A deed of transfer is a legal document that indicates the transfer of a property from one person to another. It also indicates the chain of owners. It serves as proof of ownership of the property. The document may also include the following: deed of sale, wills, bonds etc.
The deed of transfer firstly stipulates the name of the conveyancer and the person for whom he/she is acting, as well as the power of attorney of the conveyancer granting him/her the authority to act.
The name of the person to whom the transfer will take place (the transferee) is then stated, followed by an accurate description of the property to be transferred. The transfer does not necessarily have to include a diagram of the property, but will include a reference to the original deed of transfer, to which such diagram is attached, or will refer to a general plan of the residential area or urban area where the property is situated.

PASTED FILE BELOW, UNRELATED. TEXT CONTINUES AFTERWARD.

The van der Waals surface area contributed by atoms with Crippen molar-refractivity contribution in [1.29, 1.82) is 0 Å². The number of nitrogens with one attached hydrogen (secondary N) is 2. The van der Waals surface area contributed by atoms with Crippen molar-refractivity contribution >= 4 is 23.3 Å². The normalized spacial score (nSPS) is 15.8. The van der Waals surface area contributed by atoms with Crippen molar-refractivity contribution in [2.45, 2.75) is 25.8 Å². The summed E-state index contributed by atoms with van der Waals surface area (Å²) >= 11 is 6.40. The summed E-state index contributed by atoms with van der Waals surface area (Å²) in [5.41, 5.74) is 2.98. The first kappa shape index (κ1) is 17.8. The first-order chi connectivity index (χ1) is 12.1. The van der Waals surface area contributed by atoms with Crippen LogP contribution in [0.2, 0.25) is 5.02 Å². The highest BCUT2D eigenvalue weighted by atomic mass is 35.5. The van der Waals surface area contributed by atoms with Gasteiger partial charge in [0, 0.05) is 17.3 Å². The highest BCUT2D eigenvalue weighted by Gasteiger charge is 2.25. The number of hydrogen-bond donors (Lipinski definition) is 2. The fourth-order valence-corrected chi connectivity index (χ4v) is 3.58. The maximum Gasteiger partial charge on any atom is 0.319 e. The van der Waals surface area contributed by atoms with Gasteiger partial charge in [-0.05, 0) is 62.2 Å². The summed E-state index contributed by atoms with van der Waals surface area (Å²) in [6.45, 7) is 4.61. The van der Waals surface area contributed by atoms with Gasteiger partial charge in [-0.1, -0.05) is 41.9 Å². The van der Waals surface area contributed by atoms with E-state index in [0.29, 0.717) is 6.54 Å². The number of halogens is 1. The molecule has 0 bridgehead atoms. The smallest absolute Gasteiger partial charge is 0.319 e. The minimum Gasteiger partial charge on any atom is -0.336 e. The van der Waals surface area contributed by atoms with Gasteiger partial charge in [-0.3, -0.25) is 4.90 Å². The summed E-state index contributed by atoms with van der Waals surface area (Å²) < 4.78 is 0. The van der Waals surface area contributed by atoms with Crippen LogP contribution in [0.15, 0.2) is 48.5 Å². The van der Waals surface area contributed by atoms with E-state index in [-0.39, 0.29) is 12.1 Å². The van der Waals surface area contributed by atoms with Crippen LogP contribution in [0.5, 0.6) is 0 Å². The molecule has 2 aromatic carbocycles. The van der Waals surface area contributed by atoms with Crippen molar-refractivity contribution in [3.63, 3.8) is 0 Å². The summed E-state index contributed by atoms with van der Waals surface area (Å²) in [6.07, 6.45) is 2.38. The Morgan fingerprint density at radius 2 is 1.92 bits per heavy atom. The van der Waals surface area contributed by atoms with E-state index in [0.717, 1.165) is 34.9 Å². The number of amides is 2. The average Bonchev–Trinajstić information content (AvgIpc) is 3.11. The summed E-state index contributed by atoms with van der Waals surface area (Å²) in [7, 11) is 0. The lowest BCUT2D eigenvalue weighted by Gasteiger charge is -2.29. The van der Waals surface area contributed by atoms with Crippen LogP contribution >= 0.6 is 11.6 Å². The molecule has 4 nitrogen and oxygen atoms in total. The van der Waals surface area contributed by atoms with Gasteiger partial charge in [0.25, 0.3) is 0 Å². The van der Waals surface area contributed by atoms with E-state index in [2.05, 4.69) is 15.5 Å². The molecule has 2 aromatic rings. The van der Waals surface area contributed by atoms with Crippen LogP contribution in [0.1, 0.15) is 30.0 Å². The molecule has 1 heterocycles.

The deed of transfer will then set out the various conditions of title that regulate the use of the property. These conditions usually place restrictions on how the land may be utilised. Usually there are other conditions of title that may differ from property to property. For example, a servitude may be in existence which grants the municipality the right to install a drainage system across the property.
As soon as the deed of transfer executed has been submitted to the Registrar of Deeds, the buyer becomes the owner of the property.